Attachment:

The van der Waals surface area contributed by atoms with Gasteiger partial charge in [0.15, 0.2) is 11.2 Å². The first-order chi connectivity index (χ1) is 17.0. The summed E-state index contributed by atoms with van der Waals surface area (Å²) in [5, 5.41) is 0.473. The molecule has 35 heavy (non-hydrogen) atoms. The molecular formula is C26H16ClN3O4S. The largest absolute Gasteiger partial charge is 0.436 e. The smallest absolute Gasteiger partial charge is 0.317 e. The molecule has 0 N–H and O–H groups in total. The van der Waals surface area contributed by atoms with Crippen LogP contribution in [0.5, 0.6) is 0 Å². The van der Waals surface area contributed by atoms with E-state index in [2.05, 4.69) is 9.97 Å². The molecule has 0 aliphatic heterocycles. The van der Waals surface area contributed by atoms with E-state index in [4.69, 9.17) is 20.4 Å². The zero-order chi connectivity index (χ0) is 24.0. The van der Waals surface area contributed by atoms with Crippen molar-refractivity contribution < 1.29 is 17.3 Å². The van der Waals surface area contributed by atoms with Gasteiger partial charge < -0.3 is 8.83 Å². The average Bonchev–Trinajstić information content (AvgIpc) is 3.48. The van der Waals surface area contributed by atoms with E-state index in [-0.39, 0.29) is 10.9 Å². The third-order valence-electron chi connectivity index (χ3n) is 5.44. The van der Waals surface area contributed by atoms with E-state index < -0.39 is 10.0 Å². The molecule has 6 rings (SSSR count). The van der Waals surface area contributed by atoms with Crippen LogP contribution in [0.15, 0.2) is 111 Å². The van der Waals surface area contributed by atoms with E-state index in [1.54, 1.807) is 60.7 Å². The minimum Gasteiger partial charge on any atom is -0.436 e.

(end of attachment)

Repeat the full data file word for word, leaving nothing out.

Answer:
The van der Waals surface area contributed by atoms with Gasteiger partial charge in [0.15, 0.2) is 11.2 Å². The first-order chi connectivity index (χ1) is 17.0. The summed E-state index contributed by atoms with van der Waals surface area (Å²) in [5, 5.41) is 0.473. The molecule has 35 heavy (non-hydrogen) atoms. The molecular formula is C26H16ClN3O4S. The largest absolute Gasteiger partial charge is 0.436 e. The smallest absolute Gasteiger partial charge is 0.317 e. The molecule has 0 N–H and O–H groups in total. The van der Waals surface area contributed by atoms with Crippen LogP contribution in [0.5, 0.6) is 0 Å². The van der Waals surface area contributed by atoms with E-state index in [2.05, 4.69) is 9.97 Å². The molecule has 0 aliphatic heterocycles. The van der Waals surface area contributed by atoms with E-state index in [4.69, 9.17) is 20.4 Å². The zero-order chi connectivity index (χ0) is 24.0. The van der Waals surface area contributed by atoms with Crippen molar-refractivity contribution < 1.29 is 17.3 Å². The van der Waals surface area contributed by atoms with Gasteiger partial charge < -0.3 is 8.83 Å². The average Bonchev–Trinajstić information content (AvgIpc) is 3.48. The van der Waals surface area contributed by atoms with E-state index in [-0.39, 0.29) is 10.9 Å². The third-order valence-electron chi connectivity index (χ3n) is 5.44. The van der Waals surface area contributed by atoms with E-state index < -0.39 is 10.0 Å². The molecule has 6 rings (SSSR count). The van der Waals surface area contributed by atoms with Crippen LogP contribution in [0.15, 0.2) is 111 Å². The van der Waals surface area contributed by atoms with E-state index in [1.54, 1.807) is 60.7 Å². The minimum Gasteiger partial charge on any atom is -0.436 e.